Effective communication is important for medication safety and high quality of care. We have explored contributing factors to effective communication:

  1. Among pharmacists
  2. Between pharmacists and prescribers
  3. Between pharmacists and patients

In a study exploring handoff communication between pharmacists during shift changes, we found that there is a lack of standardization in communication. Irregularities in communication lead to patient issues “falling between the cracks” which, in turn, lead to pharmacist frustration, delays in patients receiving prescriptions, and medication errors. Although handoff communication has been well documented among nurses and physicians, my research is the first to describe how handoffs take place in community pharmacies.

The need for physicians and pharmacists to work as a team is greater now than ever, given the recent push for improved coordination of health care. One of my studies examined barriers to standardized communication between physicians and pharmacists located in different settings. In this project, we facilitated and studied a structured interaction between physicians and pharmacists located in the same community. The results showed that they could identify common goals and work together to solve problems in a mutually beneficial way, despite having never met each other before. However, despite a sincere interest in working together, physicians and pharmacists identified significant barriers that prevent collaboration, including lack of time, lack of necessary patient information, legal and insurance constraints, and poor electronic prescribing technology design.

Communication lapses also exist between pharmacists and patients. One of our projects explored contributing factors to pharmacists making safe over-the-counter (OTC) medication recommendations to patients. Unsafe OTC medication use is well documented, and it is estimated to increase as the baby boomers age. One important result of this study is that the identified factors did not include pharmacist knowledge and confidence. This is a significant result since most studies designed to improve OTC recommendations mainly focus on educational interventions for pharmacists. Other identified factors that impact the ability of pharmacists to safely and effectively provide OTC recommendations to patients were related to the organizational culture, supervisory support, and physical layout of the work setting.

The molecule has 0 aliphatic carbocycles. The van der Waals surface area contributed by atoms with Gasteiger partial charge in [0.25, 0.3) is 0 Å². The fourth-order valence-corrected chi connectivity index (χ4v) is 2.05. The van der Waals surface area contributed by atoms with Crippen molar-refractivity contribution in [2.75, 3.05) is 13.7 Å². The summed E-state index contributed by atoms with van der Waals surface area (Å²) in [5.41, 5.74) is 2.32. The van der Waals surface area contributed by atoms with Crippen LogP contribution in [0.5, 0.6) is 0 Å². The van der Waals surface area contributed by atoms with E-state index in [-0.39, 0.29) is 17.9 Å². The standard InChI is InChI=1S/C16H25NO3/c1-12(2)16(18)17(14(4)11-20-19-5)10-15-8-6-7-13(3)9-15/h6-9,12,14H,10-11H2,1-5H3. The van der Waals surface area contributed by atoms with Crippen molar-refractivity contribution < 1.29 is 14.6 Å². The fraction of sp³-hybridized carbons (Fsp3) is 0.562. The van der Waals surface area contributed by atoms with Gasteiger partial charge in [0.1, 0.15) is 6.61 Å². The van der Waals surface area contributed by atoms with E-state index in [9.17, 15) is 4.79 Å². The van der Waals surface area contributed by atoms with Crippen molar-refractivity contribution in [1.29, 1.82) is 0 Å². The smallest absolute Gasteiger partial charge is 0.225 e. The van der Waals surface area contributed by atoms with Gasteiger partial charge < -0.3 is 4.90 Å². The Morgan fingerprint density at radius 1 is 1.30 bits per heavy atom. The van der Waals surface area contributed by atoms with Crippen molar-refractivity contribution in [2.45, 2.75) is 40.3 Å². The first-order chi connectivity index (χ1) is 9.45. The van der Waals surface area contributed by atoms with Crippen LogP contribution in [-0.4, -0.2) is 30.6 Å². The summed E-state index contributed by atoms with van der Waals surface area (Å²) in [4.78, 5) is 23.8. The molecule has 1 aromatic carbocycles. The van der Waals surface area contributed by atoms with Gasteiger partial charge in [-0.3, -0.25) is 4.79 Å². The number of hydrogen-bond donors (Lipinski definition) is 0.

Our research confirms that communication in a pharmacy is not a simple process. Building on our previous work, we are moving forward on two projects. First, to address handoff communication between pharmacists, we are currently conducting a survey to examine more broadly the specific characteristics of handoffs and how they are associated with safety culture and pharmacy characteristics. We are planning to leverage the results of these two projects to inform an intervention that will be designed to improve handoff communication in community pharmacies. Second, in order to move the research stream associated with communication between pharmacists and patients forward, we are collaborating on a proposal to the National Institute on Aging (NIA) focused on improving OTC safety in older adults.

In summary, our research, which draws from the human factors discipline, has provided significant groundwork to move forward on several rigorous and systematic interventions. Because our research is theory-driven and contributing work system factors have been well studied, it is likely that future interventions will be successful.

Projects on Teamwork & Communication

  • “How can we improve interruption management in community pharmacies?”
    Award by the Community Pharmacy Foundation, 2013
  • “MTM Facilitators and Barriers to WPQC”
  • “Enhancing Physician Referral and Recommendation of Pharmacist Provided MTM Services”
    Award by Community Pharmacy Foundation, 2009
  • “Exploring Pharmacist to Pharmacist Communication During Patient and Prescription Handoffs”
    Award by UW Graduate School, 2008